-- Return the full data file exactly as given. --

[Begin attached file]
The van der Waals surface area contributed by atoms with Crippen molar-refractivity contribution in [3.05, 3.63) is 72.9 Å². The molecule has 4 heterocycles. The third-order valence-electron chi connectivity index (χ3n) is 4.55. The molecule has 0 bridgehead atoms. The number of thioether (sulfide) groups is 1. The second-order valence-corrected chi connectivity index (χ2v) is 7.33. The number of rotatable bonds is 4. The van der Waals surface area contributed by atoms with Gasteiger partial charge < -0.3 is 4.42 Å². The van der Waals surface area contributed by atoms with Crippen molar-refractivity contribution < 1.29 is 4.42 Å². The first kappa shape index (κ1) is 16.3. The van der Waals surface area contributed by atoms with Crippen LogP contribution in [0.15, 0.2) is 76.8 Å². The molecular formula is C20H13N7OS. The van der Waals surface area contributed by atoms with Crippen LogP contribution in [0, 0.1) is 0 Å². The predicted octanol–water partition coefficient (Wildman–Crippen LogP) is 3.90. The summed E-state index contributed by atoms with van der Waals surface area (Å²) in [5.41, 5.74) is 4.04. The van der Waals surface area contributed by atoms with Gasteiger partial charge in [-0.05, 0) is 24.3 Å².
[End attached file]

The van der Waals surface area contributed by atoms with Crippen molar-refractivity contribution in [3.05, 3.63) is 72.9 Å². The molecule has 4 heterocycles. The third-order valence-electron chi connectivity index (χ3n) is 4.55. The molecule has 0 bridgehead atoms. The number of thioether (sulfide) groups is 1. The second-order valence-corrected chi connectivity index (χ2v) is 7.33. The number of rotatable bonds is 4. The van der Waals surface area contributed by atoms with Gasteiger partial charge < -0.3 is 4.42 Å². The van der Waals surface area contributed by atoms with Crippen molar-refractivity contribution < 1.29 is 4.42 Å². The first kappa shape index (κ1) is 16.3. The van der Waals surface area contributed by atoms with Crippen LogP contribution in [0.15, 0.2) is 76.8 Å². The molecular formula is C20H13N7OS. The van der Waals surface area contributed by atoms with Crippen LogP contribution in [0, 0.1) is 0 Å². The predicted octanol–water partition coefficient (Wildman–Crippen LogP) is 3.90. The summed E-state index contributed by atoms with van der Waals surface area (Å²) in [5.41, 5.74) is 4.04. The van der Waals surface area contributed by atoms with Gasteiger partial charge in [-0.05, 0) is 24.3 Å².